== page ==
No student of South Asian current or historical affairs should be without this valuable insight.
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Most Helpful Customer Reviews on Amazon.com (beta)

Amazon.com: HASH(0x8a7f6174) out of 5 stars 8 reviews
13 of 14 people found the following review helpful
HASH(0x8b566cf0) out of 5 stars Controversial Enlightenment 16 April 2000
By A Customer - Published on Amazon.com
Format: Paperback
Violence is a matter of human nature. In Sikhs of the Punjab: Unheard Voices of the State and Guerrilla Violence, by Joyce Pettigrew, there is an interesting take on a much talked about world affair, national self determination. For the Punjab and its Sikhs, it is solely due to lack of respect on human rights issues. In this book, the message is clearly manifested through its gut wrenching details and any reader must prepare to wrap their minds around unbelievable concepts of war and violence. On occasion the terminology is hard to understand but it does not stand in the way of a magnificent hold on a revolutionary idea.
11 of 12 people found the following review helpful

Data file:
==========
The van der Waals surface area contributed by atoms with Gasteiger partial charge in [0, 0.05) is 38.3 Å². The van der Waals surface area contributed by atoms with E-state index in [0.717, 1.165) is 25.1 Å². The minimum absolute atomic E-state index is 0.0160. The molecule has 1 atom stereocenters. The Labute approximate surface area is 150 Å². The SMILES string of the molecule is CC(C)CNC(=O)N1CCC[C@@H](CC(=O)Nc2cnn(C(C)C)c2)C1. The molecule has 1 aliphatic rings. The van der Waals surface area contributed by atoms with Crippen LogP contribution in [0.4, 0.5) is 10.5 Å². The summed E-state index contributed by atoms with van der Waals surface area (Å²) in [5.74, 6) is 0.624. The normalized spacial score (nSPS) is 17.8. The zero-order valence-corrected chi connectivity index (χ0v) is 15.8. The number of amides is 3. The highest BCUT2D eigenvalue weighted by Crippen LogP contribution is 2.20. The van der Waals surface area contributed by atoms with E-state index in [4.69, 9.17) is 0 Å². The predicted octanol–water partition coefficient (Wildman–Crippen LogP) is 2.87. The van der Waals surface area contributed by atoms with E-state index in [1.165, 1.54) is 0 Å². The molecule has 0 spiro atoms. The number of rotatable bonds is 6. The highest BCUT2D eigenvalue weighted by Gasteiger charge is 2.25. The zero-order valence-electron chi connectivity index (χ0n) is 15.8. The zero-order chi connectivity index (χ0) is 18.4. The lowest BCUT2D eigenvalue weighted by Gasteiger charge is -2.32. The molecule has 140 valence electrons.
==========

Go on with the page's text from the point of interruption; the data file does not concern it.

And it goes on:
HASH(0x8a723474) out of 5 stars An unbiased view. 11 Oct. 2005
By Arshdeep S. Jawandha - Published on Amazon.com
Format: Paperback
Joyce Pettigrew has done a terrific job. In an unbiased and a lucid manner she presents the affairs that rocked the state. I am a Sikh and lived in Punjab through the days of violence up until 2002. This topic has been written about by others who have either held a biased "state view" or biased "militant view". Sadly, none serves the purpose of truth.

I read the review of this gentleman Truth Seeker who sounds very hurt by what Dr. Pettigrew has written. His hurt results from his non-agreement with Dr. Pettigrew's view. He says "she never lived in Punjab as a commoner and never lost a friend or relative in vigilante violence", right he is and I hope that he understands, that this is what gives her an ability to have an unbiased view.

So hurt is the gentleman that he goes to the extreme of using strong words like "dishonest", "crude", for the writer and "dastardly" for the people that she writes about etc. etc. He goes on to question the moral reasons behind the stance of the writer and sees the funding from the "terror lobbies" as a reason for that stance. His annoyance has taken away reasonable intellectual argument and has replaced it with an emotional character assassination. The gentleman digresses from the task at hand; he writes his views about the struggle rather than write a book review, probably not the place to do so. This gentleman, who happens to stand on the "other side" of the line, is not qualitatively different from the people who stand on the other side. Such emotional thinkers, will serve the purpose of perpetuation of the differences at best.